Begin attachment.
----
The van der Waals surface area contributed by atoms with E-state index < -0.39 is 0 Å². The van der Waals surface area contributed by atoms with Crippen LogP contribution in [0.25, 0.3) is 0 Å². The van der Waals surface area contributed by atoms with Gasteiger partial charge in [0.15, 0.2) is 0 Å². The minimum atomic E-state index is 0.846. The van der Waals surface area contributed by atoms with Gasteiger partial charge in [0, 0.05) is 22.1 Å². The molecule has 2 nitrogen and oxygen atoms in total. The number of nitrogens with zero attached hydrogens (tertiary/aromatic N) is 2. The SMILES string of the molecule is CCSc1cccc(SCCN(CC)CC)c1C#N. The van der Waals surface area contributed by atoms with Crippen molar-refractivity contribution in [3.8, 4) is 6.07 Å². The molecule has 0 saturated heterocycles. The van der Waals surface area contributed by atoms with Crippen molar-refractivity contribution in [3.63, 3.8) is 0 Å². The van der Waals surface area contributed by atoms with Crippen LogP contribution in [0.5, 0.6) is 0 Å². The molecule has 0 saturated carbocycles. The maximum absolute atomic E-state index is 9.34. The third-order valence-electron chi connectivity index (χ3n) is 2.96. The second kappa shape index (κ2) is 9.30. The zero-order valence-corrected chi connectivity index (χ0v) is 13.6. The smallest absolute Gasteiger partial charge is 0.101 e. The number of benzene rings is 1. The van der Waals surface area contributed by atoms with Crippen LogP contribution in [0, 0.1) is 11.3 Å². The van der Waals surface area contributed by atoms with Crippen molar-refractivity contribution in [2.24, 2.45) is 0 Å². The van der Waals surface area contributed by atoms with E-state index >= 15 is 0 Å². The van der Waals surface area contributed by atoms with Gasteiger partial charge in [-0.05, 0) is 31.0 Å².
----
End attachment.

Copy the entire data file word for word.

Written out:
The van der Waals surface area contributed by atoms with E-state index < -0.39 is 0 Å². The van der Waals surface area contributed by atoms with Crippen LogP contribution in [0.25, 0.3) is 0 Å². The van der Waals surface area contributed by atoms with Gasteiger partial charge in [0.15, 0.2) is 0 Å². The minimum atomic E-state index is 0.846. The van der Waals surface area contributed by atoms with Gasteiger partial charge in [0, 0.05) is 22.1 Å². The molecule has 2 nitrogen and oxygen atoms in total. The number of nitrogens with zero attached hydrogens (tertiary/aromatic N) is 2. The SMILES string of the molecule is CCSc1cccc(SCCN(CC)CC)c1C#N. The van der Waals surface area contributed by atoms with Crippen molar-refractivity contribution in [3.8, 4) is 6.07 Å². The molecule has 0 saturated heterocycles. The van der Waals surface area contributed by atoms with Crippen molar-refractivity contribution in [3.63, 3.8) is 0 Å². The van der Waals surface area contributed by atoms with Crippen LogP contribution in [0.5, 0.6) is 0 Å². The molecule has 0 saturated carbocycles. The maximum absolute atomic E-state index is 9.34. The third-order valence-electron chi connectivity index (χ3n) is 2.96. The second kappa shape index (κ2) is 9.30. The zero-order valence-corrected chi connectivity index (χ0v) is 13.6. The smallest absolute Gasteiger partial charge is 0.101 e. The number of benzene rings is 1. The van der Waals surface area contributed by atoms with Crippen LogP contribution in [0, 0.1) is 11.3 Å². The van der Waals surface area contributed by atoms with Crippen molar-refractivity contribution in [2.24, 2.45) is 0 Å². The van der Waals surface area contributed by atoms with E-state index >= 15 is 0 Å². The van der Waals surface area contributed by atoms with Gasteiger partial charge in [-0.05, 0) is 31.0 Å².